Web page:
The insurance industry’s smart guys already had spruced up that stodgy old product, the annuity, before Congress catapulted upper-bracket personal tax rates skyward this past summer. The tax change sent affluent investors running for cover and added several megatons to what had been described by analysts and financial planners as the annuities explosion.
Annuities aren’t for everyone. Fees are stiff, and early withdrawals of investments generally incur surrender charges. In addition, though you may buy an annuity from an insurance company and pay premiums for it, it’s important to remember that it is not an insurance policy. An annuity is income tax deferred-you or your beneficiaries are taxed when your annuity pays off. No tax would be due if you had bought an insurance policy instead, unless your estate is over $600,000 as an individual or $1.2 million as a couple.
Even so, for many investors, the benefits of annuities loom large. What’s more, outstanding stock plays exist among the insurance companies that are chalking up big numbers on annuity sales (see sidebar). Indeed, commenting on the new legislation, The Wall Street Journal said, “The official name of the tax law is the Omnibus Budget Reconciliation Act of 1993, but it might have been called the Annuity and Insurance Sellers Act.”
BEATING THE TAXMAN
Simply defined, an annuity is a contract under which an investor agrees to make a series of payments over a period of time for a fixed number of years or over an entire lifetime. Payouts at scheduled intervals-generally monthly, quarterly, annually, or semiannually-begin when an annuitant reaches a certain age. For individual investors, the most common annuities are fixed-dollar annuities, guaranteeing repayment of invested principal plus interest; and variable annuities, which pay based on the capital appreciation of a portfolio.
The primary selling point of annuities remains their tax-deferral advantages, which were established during the Reagan years. All interest income, dividends, and capital gains compound internally, free from federal, state, and local taxes until withdrawal. So far in 1993, sales of fixed-rate individual annuities are up about 20 percent year-on-year, while the sale of variable annuities has jumped a whopping 70 percent. When the dust clears this year, variable sales will comprise roughly one-third of the $75 billion in total sales.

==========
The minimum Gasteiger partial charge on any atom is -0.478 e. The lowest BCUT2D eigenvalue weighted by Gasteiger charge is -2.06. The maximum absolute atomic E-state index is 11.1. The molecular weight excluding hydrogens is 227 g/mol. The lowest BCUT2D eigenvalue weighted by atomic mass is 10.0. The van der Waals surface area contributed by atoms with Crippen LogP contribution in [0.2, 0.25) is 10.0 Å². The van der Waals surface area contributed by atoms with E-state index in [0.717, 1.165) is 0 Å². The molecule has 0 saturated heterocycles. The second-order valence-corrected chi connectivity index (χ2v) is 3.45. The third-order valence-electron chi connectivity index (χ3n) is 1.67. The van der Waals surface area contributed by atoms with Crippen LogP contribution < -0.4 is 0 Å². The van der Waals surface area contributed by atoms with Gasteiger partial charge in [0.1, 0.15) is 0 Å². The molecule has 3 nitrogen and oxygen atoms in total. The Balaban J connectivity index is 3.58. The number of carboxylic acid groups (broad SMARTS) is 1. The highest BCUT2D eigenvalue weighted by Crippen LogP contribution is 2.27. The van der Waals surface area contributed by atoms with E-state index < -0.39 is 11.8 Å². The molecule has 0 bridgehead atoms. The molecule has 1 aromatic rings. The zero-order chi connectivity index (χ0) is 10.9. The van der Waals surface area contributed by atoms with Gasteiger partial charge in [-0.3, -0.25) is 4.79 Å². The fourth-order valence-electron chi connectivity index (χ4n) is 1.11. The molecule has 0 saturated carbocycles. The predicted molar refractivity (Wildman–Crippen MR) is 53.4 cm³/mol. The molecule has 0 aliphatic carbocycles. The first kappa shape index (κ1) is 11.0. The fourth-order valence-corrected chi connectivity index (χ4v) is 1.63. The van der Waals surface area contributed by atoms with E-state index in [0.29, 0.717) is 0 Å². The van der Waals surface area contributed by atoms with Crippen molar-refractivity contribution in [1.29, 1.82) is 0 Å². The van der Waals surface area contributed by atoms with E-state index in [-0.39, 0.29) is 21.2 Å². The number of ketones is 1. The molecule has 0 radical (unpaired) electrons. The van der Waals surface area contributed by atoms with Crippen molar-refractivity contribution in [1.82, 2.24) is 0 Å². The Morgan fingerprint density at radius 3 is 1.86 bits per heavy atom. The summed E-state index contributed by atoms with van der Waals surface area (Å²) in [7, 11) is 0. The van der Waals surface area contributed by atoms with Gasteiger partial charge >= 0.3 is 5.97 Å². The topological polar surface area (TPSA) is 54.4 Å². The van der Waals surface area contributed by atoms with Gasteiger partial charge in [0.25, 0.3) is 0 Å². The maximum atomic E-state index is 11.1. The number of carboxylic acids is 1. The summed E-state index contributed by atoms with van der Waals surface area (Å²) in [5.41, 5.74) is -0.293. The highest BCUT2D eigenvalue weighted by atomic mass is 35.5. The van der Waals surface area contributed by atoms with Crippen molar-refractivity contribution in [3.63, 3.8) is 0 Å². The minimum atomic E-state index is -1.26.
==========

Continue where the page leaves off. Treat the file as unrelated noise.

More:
But besides the search for a tax shelter, the annuities boom reflects the fact that many investors are taking retirement planning into their own hands. With good reason. More than a few corporations have folded in recent years, failing to meet their pension fund commitments. We’re bombarded almost daily with predictions that Social Security won’t be adequate even if it’s still around. In this context, management guru Peter Drucker argues that retirement planning will be one of four major new industries over the next several decades.
Some insurance companies have enlisted such mutual fund companies as Templeton, Scudder, Fidelity, Dreyfuss, Lord Abbett, and Oppenheimer to make investment decisions on many of their variable annuity portfolios. In general, the results have been impressive. Under most annuities contracts, investors may shift their money among subaccounts without incurring fees or penalties; for example, from a high-yield bond fund to a small-cap growth fund.
With taxes deferred, the retained rate of return for a variable annuity may substantially exceed that of a mutual fund-particularly if an investment is left untouched for an extended period. An investment of $50,000 in a mutual fund that earned a steady 7 percent a year would grow to $128,434 in 20 years if taxes were deducted each year at 31 percent. The same amount in a variable annuity would grow to $193,484, about 50 percent more.